Friday, February 26, 2010

Understanding country's historical background is important to achieve a part of career objective

According to one Harvard study, one of the four objectives which man seeks to achieve during his life is legacy. One of the common way of leaving behind legacy is doing something for the society or the country. Most of the corporate executives however do not start working on this objective until they have retired and therefore often fail to prepare themselves for doing anything meaningful in their later part of life.

I was therefore surprised to read Nandan Nilekani's book "Imagining". After reading the book, one realises that his entry in Government UID project was not a chance event. In career, 'opportunity' becomes an opportunity only when you are prepared for it. This book shows his preparedness. Although the book took about 3 years in the writing, I am sure it was working on his mind for much more longer than that. The book depicts his method of understanding India's background and challenges to find what he could do in this scenario.

In the process, however he has created a book which can be used by all corporate professionals. (This is opportunity for you!)

It is a very good book that brings together the relevant part of Indian history to understand where India stands today. It fills in numerous gaps of information that may be irking you. For instance, it would help you understand how this 'double hump' demographical change in Northern versus Western/Southern states is fueling the 'Marathi' movement in Maharashtra. Or why accidental introduction of English language to 'control' the English empire by British India has unwittingly helped India today? Or how these small revolutions in Stock exchange automation or Telecom have contributed to India's growth in such a big way? Or what challenges is India facing on education and health front?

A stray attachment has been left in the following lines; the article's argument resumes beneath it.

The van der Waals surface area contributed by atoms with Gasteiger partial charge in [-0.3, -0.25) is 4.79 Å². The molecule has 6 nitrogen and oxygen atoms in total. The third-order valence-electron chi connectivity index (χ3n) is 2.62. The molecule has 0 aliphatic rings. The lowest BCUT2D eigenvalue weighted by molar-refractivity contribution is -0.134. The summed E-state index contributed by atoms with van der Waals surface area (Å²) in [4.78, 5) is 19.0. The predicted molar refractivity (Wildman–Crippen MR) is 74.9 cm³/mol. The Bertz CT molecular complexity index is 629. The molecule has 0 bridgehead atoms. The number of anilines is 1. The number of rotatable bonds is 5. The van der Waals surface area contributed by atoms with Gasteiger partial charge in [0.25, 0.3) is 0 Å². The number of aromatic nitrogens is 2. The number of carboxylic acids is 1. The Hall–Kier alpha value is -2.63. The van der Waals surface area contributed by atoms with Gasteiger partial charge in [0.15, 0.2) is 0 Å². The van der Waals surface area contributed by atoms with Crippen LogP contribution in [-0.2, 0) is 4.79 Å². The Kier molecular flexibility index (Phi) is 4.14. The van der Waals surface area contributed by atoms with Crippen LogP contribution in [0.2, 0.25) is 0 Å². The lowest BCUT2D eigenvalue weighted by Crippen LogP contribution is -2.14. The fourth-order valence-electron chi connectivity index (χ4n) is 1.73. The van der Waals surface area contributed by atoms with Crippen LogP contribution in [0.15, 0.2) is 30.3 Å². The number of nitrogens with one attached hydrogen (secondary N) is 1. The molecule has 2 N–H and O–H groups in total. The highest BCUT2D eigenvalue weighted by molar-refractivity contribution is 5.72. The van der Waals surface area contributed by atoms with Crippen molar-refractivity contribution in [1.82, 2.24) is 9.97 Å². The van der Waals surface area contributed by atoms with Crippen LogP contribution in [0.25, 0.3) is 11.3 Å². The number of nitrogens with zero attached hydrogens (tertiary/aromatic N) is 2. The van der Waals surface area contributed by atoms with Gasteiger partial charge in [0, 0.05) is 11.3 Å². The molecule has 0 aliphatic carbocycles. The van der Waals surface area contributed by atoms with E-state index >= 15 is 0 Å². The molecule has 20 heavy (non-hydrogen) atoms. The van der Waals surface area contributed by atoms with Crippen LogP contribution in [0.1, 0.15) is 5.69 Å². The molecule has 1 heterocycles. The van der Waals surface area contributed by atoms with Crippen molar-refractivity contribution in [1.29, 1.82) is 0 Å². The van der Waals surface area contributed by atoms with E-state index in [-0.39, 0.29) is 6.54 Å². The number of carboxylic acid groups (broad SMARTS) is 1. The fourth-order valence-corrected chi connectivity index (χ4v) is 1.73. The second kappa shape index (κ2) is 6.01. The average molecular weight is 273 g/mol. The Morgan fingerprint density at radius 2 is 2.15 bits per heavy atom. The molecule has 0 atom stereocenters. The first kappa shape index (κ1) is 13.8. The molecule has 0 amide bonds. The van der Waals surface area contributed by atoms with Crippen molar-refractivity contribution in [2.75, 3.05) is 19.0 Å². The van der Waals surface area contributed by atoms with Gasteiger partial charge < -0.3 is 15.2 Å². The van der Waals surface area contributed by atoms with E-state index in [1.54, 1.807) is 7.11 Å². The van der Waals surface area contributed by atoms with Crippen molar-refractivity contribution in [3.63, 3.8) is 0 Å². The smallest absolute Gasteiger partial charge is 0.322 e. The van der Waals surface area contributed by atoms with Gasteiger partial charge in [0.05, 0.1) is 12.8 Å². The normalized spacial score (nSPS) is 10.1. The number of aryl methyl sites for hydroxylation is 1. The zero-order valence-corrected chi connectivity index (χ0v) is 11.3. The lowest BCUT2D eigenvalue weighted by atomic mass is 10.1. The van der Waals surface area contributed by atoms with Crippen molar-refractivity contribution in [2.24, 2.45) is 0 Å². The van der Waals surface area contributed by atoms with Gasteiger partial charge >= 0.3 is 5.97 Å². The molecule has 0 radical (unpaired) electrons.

For a corporate professional, who does not have the time and patience to understand the country's challenges in a meaningful way, this book of Nandan Nilekani offers a 1000 feet perspective of India's historical background and the emanating challenges, so that one can delve into deeper details of a relevant portion ( of IT or eduction or health) depending on one's interest and concern.


Anonymous said...

Fallacies of your argument:
1. This is not just true for corporate executives, but also for people working in other fields.

2. People don't start late because they were busy, sometimes people DO take a lifetime to realize this aspect of life.

3. Your blog sounds like a desperate attempt to drive everything to one issue: career.

4. You see Nilekani's project as a career achievement? I am sure his driving force was more than just that.

You not only underestimate the DRIVING FORCE but plainly look at the rewards from "career building" point of view. This is a very common mentality in our country.

Sanjiv Bhamre said...

Yes, I am purposely driving everything to career because Career is not just about work-life or work-life related objectives!